I once heard Cardinal Manning state that John Bright told him that he had heard this sentence, “Mary is the Mother of God,” repeated in the course of a sermon preached in Rome, and that for twenty years afterwards he was turning over these six short words in his mind almost every day, and often during the night, asking himself what exactly the preacher could have meant by them.  They were unfamiliar to him and grated harshly on his ear–indeed, excepting among Catholics, they had hardly been spoken in our midst for four hundred years.  Yet they are nothing more than the affirmation of the elementary, primary Christian truth, that Jesus Christ is God, and that Mary is his Mother.  Yes, the proposition, Mary is the Mother of God, is the safeguard and witness of that other proposition upon which all our religion depends: Jesus, Mary’s Son, is God.

“Because the children are partakers of flesh and blood, he also himself in like manner hath been partaker of the same” (Heb. ii 14).  By his merciful act of taking flesh and blood God came into immediate contact with his Mother.  he became her Son.  She is “Mary, the Mother of Jesus,” Mary, “of whom was born Jesus.”  To believe this is the very touchstone and criterion of the Christian Faith.  “Nowhere doth he take hold of the angels; but of the seed of Abraham he taketh hold” (Heb. ii 16).  ‘Of the seed of Abraham,” that is, of Mary.  She is the Mother of Emmanuel, God with us–not the Mother of his body merely, nor most certainly the Mother of his human soul, but his mother–in the same way that our mothers are not the mothers merely of our bodies, and most certainly not the mothers of our souls, but our mothers.  Even so, is Mary his Mother–and he is God–God made man for us men and for our salvation.  It is obvious that she who was born in the course of the world’s history in the same manner as all other women have been born, is not the Mother of the Godhead which is from eternity, but neither is she the Mother only of the manhood.  Her son is a divine Person.  She is the Mother of Jesus, of the Eternal, of him who, living from all eternity, in the fullness of time was born of her at Bethlehem in the human nature which he had deigned to united inseparably to himself.  Simply, she is the Mother of God.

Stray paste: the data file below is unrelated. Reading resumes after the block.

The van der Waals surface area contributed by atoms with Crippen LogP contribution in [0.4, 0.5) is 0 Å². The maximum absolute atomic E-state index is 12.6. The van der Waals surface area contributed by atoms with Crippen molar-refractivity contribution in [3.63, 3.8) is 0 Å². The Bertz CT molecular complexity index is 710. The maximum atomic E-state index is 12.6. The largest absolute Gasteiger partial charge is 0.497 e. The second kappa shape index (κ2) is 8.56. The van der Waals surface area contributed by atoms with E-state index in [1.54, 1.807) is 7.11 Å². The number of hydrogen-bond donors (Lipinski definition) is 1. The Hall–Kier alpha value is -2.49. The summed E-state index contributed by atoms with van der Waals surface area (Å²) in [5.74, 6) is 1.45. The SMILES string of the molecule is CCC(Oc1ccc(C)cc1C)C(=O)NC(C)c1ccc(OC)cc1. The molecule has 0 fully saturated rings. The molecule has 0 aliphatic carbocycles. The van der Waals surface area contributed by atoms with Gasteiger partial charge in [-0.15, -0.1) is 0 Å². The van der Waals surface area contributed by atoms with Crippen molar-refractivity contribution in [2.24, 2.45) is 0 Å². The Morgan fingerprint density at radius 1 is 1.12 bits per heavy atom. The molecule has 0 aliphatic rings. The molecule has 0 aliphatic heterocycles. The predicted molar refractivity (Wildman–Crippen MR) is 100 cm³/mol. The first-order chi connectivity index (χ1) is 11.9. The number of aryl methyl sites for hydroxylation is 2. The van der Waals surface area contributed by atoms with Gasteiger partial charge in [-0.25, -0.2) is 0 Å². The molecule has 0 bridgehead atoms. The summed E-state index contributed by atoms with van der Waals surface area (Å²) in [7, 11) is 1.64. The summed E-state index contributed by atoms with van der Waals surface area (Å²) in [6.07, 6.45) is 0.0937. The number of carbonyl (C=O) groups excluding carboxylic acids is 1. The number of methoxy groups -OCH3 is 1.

Saints and Doctors of the Church in East and West have vied with one another in proclaiming Mary’s praises–we can read the beautiful and touching tribute of their devotion in a long line of witnesses to the tradition of Christendom concerning the wonder and excellence of Mary’s Motherhood, from the time of Ephrem the Syrian in dim antiquity, to Alphonsus Liguori living almost in our own days; but no poet, no theologian, no Christian mystic has ever uttered words that may approach in sublimity the simple words of the holy Gospel–“Mary, the Mother of Jesus.”  The creature has given birth to her Creator.  This is the foundation of all her privileges, this is the one outstanding fact in the world’s long history.  We date from before Christ or from after Christ, that is, before or after Mary bore her Lord as his Mother.  Here is the very center and heart of our religion.  It is the fruitful summary of the Faith.